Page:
Hader doesn’t need to sit before a computer screen and take a multiple-choice test on respectful behavior toward black people, LGBT people and women in the workplace. Instead, he should be dispatched back to his hometown of Millersville, which is 71 percent white, and to the Anne Arundel County schools he attended, to tell those teenagers how what he did just a few years ago when he sat at those same desks was a misstep. How wrong he was. How it turned what was supposed to be a celebratory evening for him on a national stage into a nightmare of an embarrassment. How he had to explain to his employers, his teammates — several of whom are of color — and his fans what he had done.

Hader’s behavior isn’t isolated to him. It has repercussions. It festers. It metastasizes. To be sure, it still exists in the school system that produced him. Just a few months before the last academic calendar year recessed for the summer, the Anne Arundel NAACP complained that black students in schools there were targets of daily racial abuse. Anne Arundel also produced former major league catcher Steve Clevenger, who was suspended in 2016 while with Seattle for racially insensitive tweets about a police shooting victim who was black and the Black Lives Matter movement that protested such tragedies.

“Since last October, we’ve been tracking incidents of hate in schools,” Maureen Costello, the director of Teaching Tolerance with the Southern Poverty Law Center in Montgomery, Ala., told me by phone Friday. “Every month, there is exactly this sort of thing, tweeting out . . . a lot of racist stuff, clueless white kids thinking it’s a big joke.”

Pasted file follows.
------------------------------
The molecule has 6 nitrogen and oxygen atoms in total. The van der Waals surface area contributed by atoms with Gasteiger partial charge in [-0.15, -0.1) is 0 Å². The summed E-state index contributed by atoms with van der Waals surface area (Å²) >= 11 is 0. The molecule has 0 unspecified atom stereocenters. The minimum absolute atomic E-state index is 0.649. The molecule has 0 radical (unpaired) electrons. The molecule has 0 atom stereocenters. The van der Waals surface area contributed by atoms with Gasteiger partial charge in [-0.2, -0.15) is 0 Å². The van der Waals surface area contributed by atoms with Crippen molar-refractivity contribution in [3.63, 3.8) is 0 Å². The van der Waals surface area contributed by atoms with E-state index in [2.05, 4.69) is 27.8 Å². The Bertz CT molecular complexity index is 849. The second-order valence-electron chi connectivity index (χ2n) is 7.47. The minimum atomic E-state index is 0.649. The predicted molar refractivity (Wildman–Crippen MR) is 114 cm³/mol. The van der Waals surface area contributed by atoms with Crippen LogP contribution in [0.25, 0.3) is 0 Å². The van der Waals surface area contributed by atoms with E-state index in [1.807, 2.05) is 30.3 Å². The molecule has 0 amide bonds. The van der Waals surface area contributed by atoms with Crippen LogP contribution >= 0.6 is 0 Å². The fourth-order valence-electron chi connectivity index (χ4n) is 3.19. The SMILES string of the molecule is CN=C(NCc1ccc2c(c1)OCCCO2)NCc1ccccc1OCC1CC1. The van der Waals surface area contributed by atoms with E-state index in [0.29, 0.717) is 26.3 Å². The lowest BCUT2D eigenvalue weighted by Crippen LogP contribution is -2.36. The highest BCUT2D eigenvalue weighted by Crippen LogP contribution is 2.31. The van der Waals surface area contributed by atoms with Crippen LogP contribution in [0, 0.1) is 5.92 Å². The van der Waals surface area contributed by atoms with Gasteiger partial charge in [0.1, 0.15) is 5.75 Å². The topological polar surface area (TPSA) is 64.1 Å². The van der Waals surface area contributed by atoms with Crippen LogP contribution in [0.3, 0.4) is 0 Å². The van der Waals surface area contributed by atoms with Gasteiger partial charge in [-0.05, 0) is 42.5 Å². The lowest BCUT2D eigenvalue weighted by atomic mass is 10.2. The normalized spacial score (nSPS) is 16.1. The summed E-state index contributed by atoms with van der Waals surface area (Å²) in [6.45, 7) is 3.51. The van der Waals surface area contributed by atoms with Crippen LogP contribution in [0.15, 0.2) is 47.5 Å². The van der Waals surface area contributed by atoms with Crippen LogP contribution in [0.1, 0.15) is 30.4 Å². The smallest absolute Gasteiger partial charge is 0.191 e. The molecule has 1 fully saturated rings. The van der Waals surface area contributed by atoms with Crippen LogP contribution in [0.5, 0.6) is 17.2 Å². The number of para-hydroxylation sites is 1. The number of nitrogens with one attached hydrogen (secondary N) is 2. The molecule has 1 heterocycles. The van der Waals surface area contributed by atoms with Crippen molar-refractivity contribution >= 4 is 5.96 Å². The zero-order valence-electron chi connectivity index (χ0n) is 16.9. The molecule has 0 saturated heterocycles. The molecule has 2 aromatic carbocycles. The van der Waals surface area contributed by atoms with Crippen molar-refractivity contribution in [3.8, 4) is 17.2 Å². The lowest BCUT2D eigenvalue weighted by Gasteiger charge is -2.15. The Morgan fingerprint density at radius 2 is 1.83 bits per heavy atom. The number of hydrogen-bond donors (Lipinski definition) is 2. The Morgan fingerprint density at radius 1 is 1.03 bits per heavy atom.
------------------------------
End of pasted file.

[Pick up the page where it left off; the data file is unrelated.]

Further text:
This is why the Southern Poverty Law Center in the immediate wake of President Trump’s racially charged election responded to teachers’ suddenly escalated concerns about classroom atmospheres reflecting the election with recommendations for instruction going forward. One suggestion was to “encourage everyone in the school community to be aware of bullying, harassment and bias in all their forms . . . to let staff and students know that you expect them to speak up when they see or hear something that denigrates any member of the school community. When students interrupt biased language, calmly ask questions, correct misinformation and echo others who do the same, they send their peers a clear message: This kind of language doesn’t fly here.”

“It’s the impact,” Costello emphasized, “not the intent that matters. It’s kind of a public health issue. It’s damaging to a community. Our philosophy is not about punishing, but reconciling with the people [offenders] hurt. We’re never going to fix this unless people realize it hurts other people.”

Which is why the Josh Hader incident is exactly what we call a teachable moment.

Kevin B. Blackistone, ESPN panelist and visiting professor at the Philip Merrill College of Journalism at the University of Maryland, writes sports commentary for The Post.